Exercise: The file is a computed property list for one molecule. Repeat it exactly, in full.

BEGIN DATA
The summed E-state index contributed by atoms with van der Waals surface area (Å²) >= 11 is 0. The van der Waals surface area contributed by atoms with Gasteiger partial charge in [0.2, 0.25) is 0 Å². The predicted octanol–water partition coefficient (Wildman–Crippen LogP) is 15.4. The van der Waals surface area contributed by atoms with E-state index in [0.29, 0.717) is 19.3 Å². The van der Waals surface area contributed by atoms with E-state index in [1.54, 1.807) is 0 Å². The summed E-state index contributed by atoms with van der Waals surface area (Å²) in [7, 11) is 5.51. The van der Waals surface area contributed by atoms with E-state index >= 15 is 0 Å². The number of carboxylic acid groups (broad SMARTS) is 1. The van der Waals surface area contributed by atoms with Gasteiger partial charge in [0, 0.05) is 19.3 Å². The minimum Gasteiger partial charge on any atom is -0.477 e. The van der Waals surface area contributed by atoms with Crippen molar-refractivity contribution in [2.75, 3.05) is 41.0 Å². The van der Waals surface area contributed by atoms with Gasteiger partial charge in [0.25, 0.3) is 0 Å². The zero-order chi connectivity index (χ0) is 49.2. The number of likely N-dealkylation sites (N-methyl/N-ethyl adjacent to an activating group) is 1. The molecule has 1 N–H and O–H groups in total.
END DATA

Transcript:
The summed E-state index contributed by atoms with van der Waals surface area (Å²) >= 11 is 0. The van der Waals surface area contributed by atoms with Gasteiger partial charge in [0.2, 0.25) is 0 Å². The predicted octanol–water partition coefficient (Wildman–Crippen LogP) is 15.4. The van der Waals surface area contributed by atoms with E-state index in [0.29, 0.717) is 19.3 Å². The van der Waals surface area contributed by atoms with E-state index in [1.54, 1.807) is 0 Å². The summed E-state index contributed by atoms with van der Waals surface area (Å²) in [7, 11) is 5.51. The van der Waals surface area contributed by atoms with E-state index >= 15 is 0 Å². The number of carboxylic acid groups (broad SMARTS) is 1. The van der Waals surface area contributed by atoms with Gasteiger partial charge in [0, 0.05) is 19.3 Å². The minimum Gasteiger partial charge on any atom is -0.477 e. The van der Waals surface area contributed by atoms with Crippen molar-refractivity contribution in [2.75, 3.05) is 41.0 Å². The van der Waals surface area contributed by atoms with Gasteiger partial charge in [0.25, 0.3) is 0 Å². The zero-order chi connectivity index (χ0) is 49.2. The number of likely N-dealkylation sites (N-methyl/N-ethyl adjacent to an activating group) is 1. The molecule has 1 N–H and O–H groups in total.